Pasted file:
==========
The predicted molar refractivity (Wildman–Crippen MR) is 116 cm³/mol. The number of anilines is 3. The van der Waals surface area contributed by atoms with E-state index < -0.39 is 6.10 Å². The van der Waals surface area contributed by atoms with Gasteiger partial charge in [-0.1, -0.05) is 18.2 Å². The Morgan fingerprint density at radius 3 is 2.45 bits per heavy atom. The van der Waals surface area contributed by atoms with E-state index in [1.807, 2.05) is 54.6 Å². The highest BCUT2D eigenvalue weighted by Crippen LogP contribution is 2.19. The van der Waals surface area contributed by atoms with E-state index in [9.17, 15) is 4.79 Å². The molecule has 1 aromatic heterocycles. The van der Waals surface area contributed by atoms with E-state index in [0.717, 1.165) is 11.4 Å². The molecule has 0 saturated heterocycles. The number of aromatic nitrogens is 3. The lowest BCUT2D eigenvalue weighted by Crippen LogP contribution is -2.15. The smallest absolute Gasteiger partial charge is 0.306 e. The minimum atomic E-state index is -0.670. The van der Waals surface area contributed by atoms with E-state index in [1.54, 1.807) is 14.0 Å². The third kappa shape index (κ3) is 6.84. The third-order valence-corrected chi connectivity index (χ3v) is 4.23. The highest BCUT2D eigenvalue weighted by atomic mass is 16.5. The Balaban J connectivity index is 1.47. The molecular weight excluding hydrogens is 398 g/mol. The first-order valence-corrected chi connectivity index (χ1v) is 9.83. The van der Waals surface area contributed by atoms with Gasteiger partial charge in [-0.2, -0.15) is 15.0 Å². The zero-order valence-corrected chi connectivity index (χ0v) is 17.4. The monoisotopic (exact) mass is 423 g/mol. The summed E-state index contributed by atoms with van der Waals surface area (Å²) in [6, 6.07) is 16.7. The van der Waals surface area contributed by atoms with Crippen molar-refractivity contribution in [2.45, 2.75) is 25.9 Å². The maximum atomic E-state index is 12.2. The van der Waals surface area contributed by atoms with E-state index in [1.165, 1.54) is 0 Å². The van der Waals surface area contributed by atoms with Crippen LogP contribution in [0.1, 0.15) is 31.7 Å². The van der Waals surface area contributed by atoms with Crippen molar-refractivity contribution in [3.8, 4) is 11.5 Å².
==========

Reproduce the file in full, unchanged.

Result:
The predicted molar refractivity (Wildman–Crippen MR) is 116 cm³/mol. The number of anilines is 3. The van der Waals surface area contributed by atoms with E-state index < -0.39 is 6.10 Å². The van der Waals surface area contributed by atoms with Gasteiger partial charge in [-0.1, -0.05) is 18.2 Å². The Morgan fingerprint density at radius 3 is 2.45 bits per heavy atom. The van der Waals surface area contributed by atoms with E-state index in [1.807, 2.05) is 54.6 Å². The highest BCUT2D eigenvalue weighted by Crippen LogP contribution is 2.19. The van der Waals surface area contributed by atoms with E-state index in [9.17, 15) is 4.79 Å². The molecule has 1 aromatic heterocycles. The van der Waals surface area contributed by atoms with E-state index in [0.717, 1.165) is 11.4 Å². The molecule has 0 saturated heterocycles. The number of aromatic nitrogens is 3. The lowest BCUT2D eigenvalue weighted by Crippen LogP contribution is -2.15. The smallest absolute Gasteiger partial charge is 0.306 e. The minimum atomic E-state index is -0.670. The van der Waals surface area contributed by atoms with E-state index in [1.54, 1.807) is 14.0 Å². The third kappa shape index (κ3) is 6.84. The third-order valence-corrected chi connectivity index (χ3v) is 4.23. The highest BCUT2D eigenvalue weighted by atomic mass is 16.5. The Balaban J connectivity index is 1.47. The molecular weight excluding hydrogens is 398 g/mol. The first-order valence-corrected chi connectivity index (χ1v) is 9.83. The van der Waals surface area contributed by atoms with Gasteiger partial charge in [-0.2, -0.15) is 15.0 Å². The zero-order valence-corrected chi connectivity index (χ0v) is 17.4. The monoisotopic (exact) mass is 423 g/mol. The summed E-state index contributed by atoms with van der Waals surface area (Å²) in [6, 6.07) is 16.7. The van der Waals surface area contributed by atoms with Crippen molar-refractivity contribution in [2.45, 2.75) is 25.9 Å². The maximum atomic E-state index is 12.2. The van der Waals surface area contributed by atoms with E-state index in [1.165, 1.54) is 0 Å². The van der Waals surface area contributed by atoms with Crippen LogP contribution in [0.1, 0.15) is 31.7 Å². The van der Waals surface area contributed by atoms with Crippen molar-refractivity contribution in [3.8, 4) is 11.5 Å².